If you knew your sight was slipping away, what would you want to see before it was gone for good?
For 17-year-old Sam McCalla ― the son of a Presbyterian Church (U.S.A.) minister ― the answer is in faraway places and here at home: a Buddhist monastery in Thailand, the green hills of Scotland and, someday, his college commencement ceremony.
Sam, a senior at Frankfort High School, has retinitis pigmentosa, a degenerative disease that will slowly rob him of his sight ― perhaps by his mid-20s.
His mother, the Rev. Pam McCalla, executive director of the Simon House, wanted to give her four children chances to travel after high school, but with Sam, her youngest, she knew that trip needed to come sooner than graduation day.
She wanted him to have as much “visual history” as possible before the world around him goes dark and offered to send him anywhere he chose, regardless of the cost.
He boarded a plane bound for Thailand on Sept. 28, the last day of school before fall break.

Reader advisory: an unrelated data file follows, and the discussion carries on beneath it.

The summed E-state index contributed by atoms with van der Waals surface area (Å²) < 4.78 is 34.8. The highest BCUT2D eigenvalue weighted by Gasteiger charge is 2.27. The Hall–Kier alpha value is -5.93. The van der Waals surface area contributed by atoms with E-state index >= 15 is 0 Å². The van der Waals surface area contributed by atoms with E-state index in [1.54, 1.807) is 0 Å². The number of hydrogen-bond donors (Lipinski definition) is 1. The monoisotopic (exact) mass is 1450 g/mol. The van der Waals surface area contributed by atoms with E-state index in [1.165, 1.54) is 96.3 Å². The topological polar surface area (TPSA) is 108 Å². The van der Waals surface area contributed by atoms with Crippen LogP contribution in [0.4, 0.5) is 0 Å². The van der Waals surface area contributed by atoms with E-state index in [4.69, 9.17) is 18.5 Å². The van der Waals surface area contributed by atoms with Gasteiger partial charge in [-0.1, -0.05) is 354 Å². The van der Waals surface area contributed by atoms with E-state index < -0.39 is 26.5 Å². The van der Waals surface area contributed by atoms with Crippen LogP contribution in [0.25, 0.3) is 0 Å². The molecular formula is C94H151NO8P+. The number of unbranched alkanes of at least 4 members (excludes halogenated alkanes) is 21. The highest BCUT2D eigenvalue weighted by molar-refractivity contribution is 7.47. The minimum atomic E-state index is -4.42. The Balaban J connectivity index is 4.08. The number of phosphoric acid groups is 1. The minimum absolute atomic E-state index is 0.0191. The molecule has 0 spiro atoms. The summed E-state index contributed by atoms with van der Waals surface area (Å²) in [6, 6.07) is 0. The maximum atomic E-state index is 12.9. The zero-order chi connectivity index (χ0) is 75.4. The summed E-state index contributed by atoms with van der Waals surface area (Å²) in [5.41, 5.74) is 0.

“I wanted him to be able to see things that he couldn’t picture, and when he picked Thailand I was shocked but kind of delighted,” Pam said.
“He understood that it was supposed to be very, very beautiful place, and as his field of vision gets smaller and smaller, there’s just no way he’d get to have the whole experience.”
Sam found the monastery, located in a rural area outside of Surat Thani, after a search online. He and his 28-year-old sister, Lauren Eargle, spent 10 days in silence, meditating, practicing yoga and doing chores surrounded by Buddhist monks and other explorers.
“I’d been told by many people that Thailand is a beautiful place, and I’ve always wanted to go to a Buddhist monastery,” he said, sitting on the couch at his sister’s South Frankfort apartment the night before they left.
“I decided to experience it for myself.”